SACRE meeting 9th March 2009

Average results for RE examinations were reported. There was a request for SACRE to see typical past examination papers.

Various members expressed a desire for SACRE to visit schools to observe RE lessons and collective worship. A new council member suggested these visits be to schools of excellence; this would seem to defeat the object of finding out what is going on in schools across the county. The RE advisor suggested that the first such SACRE meeting be held in Hazelwick school, Crawley next Spring.

The self-evaluation of SACRE continued. They all agreed that SACRE represents the community, which is quite amazing seeing as they prevented any representation of the non-religious (at least 36% of the general population and 64% of teenagers).

It was acknowledged that SACRE rarely has contact with pupils or parents.

SACRE agreed that it has a good idea of the weaknesses of the syllabus and has sought local expertise in its development. How can this be so if the syllabus fails to address the needs of the non-religious, despite having detailed criticism from the BHA?

A disproportionate amount of time was spent discussing the failure of having a launch of the new RE syllabus.

SACRE agreed that it had not provided schools with guidance on collective worship, and does not monitor collective worship in schools. It is aware of the non-compliance of schools regarding the law.

SACRE agreed that it has a clear commitment to promoting social and racial harmony, but hasn't done anything about it yet. It has limited information about local authority initiatives.

The meeting moved on to discuss collective worship in more detail. The RE advisor described the three documents currently sent to schools regarding collective worship. He suggested creating an additional document outlining the reason for collective worship, e.g. developing values; it begs the question of how worshipping a deity can develop values. A councilor suggested that the meaning of the words of hymns should be explained, rather than their mere singing. One head teacher said that traditional worship and hymn singing would not be accepted in his multi-denominational school; he issues a thought for the day and a prayer that begins "We remember ...", rather than "We pray ...". He suggested that perhaps there should be prayer rooms for the use of pupils in school time, rather than forcing them to worship. Another suggestion was that there should be more varied activities, e.g. drama, music, presumably because worship per se is unacceptable.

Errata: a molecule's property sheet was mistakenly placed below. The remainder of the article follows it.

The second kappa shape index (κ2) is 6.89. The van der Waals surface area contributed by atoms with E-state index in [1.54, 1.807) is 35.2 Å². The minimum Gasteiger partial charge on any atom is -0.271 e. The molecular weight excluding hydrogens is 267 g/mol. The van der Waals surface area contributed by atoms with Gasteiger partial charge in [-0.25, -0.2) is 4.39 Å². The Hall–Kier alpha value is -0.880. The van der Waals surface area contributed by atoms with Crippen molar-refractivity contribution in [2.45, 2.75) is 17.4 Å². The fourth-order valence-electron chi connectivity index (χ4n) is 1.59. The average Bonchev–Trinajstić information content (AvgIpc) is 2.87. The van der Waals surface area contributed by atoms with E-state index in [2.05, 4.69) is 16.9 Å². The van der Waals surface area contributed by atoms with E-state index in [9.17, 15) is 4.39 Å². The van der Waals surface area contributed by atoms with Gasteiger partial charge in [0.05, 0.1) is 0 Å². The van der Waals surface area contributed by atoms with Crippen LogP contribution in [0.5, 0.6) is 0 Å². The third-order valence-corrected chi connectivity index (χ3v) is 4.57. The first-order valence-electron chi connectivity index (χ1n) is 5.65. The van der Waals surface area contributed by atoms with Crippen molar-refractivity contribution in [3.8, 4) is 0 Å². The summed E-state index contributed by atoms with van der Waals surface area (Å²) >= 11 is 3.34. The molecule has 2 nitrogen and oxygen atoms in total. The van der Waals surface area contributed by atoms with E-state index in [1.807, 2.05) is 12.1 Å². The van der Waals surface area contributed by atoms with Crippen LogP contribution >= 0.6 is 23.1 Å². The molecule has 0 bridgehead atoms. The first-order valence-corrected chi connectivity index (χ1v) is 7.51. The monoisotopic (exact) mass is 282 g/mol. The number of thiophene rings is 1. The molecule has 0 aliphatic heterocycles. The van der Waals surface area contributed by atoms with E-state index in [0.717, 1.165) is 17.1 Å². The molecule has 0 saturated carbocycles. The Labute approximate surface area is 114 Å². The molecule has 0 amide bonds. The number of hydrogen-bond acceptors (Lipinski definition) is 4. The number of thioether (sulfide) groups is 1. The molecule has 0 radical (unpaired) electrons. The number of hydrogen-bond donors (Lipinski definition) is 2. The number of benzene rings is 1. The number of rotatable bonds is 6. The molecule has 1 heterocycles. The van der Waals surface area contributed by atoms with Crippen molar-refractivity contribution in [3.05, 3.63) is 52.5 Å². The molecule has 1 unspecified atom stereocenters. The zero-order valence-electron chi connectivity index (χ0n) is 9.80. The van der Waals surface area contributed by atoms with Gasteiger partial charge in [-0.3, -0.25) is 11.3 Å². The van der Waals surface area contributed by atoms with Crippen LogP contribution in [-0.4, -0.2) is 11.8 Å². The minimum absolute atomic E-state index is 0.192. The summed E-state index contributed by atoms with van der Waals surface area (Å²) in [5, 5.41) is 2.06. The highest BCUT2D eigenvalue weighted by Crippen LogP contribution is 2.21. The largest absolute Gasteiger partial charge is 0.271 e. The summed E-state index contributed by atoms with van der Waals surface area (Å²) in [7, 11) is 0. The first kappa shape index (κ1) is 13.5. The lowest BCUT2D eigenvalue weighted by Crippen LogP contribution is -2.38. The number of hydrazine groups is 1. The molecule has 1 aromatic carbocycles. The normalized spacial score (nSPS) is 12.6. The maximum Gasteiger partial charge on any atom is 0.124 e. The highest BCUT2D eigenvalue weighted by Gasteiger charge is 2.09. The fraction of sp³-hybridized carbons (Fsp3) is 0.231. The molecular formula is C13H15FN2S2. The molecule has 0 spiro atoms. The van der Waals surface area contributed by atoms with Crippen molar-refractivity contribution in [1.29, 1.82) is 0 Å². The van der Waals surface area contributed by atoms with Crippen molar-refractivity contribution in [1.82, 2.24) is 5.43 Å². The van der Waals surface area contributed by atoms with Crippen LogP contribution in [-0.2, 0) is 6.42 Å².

Most secondary schools break the law every day by not holding a collective act of worship. This ridiculous law is unenforceable and contrary to the Human Rights Act. In most primary schools, however, there is a daily act of worship, serving to indoctrinate young, impressionable minds. Rowan Williams has openly said that every school should bring the Church to the children, especially those who are not exposed to religion elsewhere.

A councillor pointed out that schools must make it clear to parents which activities involve worship, so that their children can be withdrawn, if desired (virtually no children are withdrawn from worship because of possible ostracising from fellow pupils). One member expressed concern that 6th form students were missing out on collective worship whilst travelling between schools. It was pointed out that 6th form students are now legally entitled to withdraw themselves from collective worship.

One Sikh member said that RE should stick to the core ethical values shared by all religions and Humanism, thereby avoiding conflict.

Andrew Edmondson